Macroeconomics and Health (CMH)

MacroHealth Newsletter

No. 6 October 2003

African countries discuss Macroeconomics and Health

The August 2003 WHO inter-country workshop in Addis Ababa, Ethiopia brought together fourteen African countries to debate macroeconomics and health concepts. Enhancing political commitment for health and planning country actions to improve effectiveness of health delivery systems were the focus of discussions during the workshop, which was organized by WHO Regional Office for Africa with the dynamic support of the WHO Ethiopia Office and Headquarters.

This meeting was timely, as the need for stronger political commitment and increased funds for health could hardly be more pressing. According to the Minister of Health of the host country, sub-Saharan African countries will face a tremendous challenge to mobilize resources for health both from domestic and external sources, but this should not discourage countries to the point of inaction. The Minister stressed the importance of health in development and the need for all sectors to pull together to address the burden of disease. The macroeconomics and health approach, as discussed in the meeting, can be used as a tool to examine health priorities within the broader development agenda of each country. Also, it can help with resource mobilization by identifying new approaches and options for financing health and improving efficiency of health care. These efforts will be indispensable for achieving the Millennium Development Goals (MDGs) and targets set by the New Partnership for Africa’s Development —NEPAD.

From the meeting emerged critical issues of macroeconomics and health content and relevance in countries. Participants emphasized the need for strong advocacy within the government and across sectors to raise political will and commitment for health. Then, it will be necessary to strengthen institutional and health system capacities in order to target health investment to the needs of the poor, who thus far have been marginalized. Macroeconomics and health work must be linked with ongoing processes, such as health sector reforms and poverty reduction strategies, existing health programmes, and other ongoing country initiatives. Finally, good coordination between governments, development partners, banks, and agencies, including WHO, will serve to increase predictability of resources and accelerate health development work in countries.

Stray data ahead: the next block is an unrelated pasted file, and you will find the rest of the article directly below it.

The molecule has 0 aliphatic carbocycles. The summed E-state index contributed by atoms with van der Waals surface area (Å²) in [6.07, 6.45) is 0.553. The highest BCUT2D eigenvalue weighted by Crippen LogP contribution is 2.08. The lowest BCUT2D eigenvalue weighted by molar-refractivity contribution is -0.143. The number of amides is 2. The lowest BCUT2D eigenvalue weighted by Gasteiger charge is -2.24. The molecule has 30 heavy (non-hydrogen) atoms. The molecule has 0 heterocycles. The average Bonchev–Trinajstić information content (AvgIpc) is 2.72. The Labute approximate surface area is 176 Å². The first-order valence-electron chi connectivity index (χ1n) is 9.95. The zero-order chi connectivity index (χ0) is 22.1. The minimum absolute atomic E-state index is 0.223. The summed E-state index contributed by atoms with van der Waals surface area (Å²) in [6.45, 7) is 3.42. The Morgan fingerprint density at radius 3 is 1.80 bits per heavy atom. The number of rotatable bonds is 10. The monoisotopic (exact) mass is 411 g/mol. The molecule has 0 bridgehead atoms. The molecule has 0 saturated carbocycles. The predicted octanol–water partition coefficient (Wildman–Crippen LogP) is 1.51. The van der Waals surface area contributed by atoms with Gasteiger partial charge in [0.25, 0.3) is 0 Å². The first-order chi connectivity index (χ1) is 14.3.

The meeting in Ethiopia demonstrated African countries' high level of interest and commitment to placing health more prominently in their political agendas. The upcoming Global Consultation in October will offer a further opportunity to consolidate the role of health in development and to start planning macroeconomics and health work. The ball has been set in motion.

Dr Luis G. Sambo
Director of Programme Management
WHO Regional Office for Africa


Macroeconomics and Health meeting in Eastern Mediterranean Region

CMH event in Fez, Morocco

During the last year, WHO’s Eastern Mediterranean Regional Office has been providing support to the countries of the region as they examine new approaches to investing in health for tackling their health and development needs. To further strengthen these efforts, the Regional Office convened two consecutive meetings in Fez, Morocco in June 2003. The first meeting aimed to formulate a Regional Strategy on Sustainable Health Development and Poverty Reduction, which could be a sound basis for taking forward macroeconomics and health work in the region. The development of this Regional Strategy is an attempt to build on the region’s experiences of Community Based Initiatives like Basic Development Needs, moving from micro-level to macro-level initiatives by creating wider partnerships. Drawing on themes expressed in the first meeting, the second planned to examine the concepts of the CMH Report as they apply to countries’ health and economic circumstances.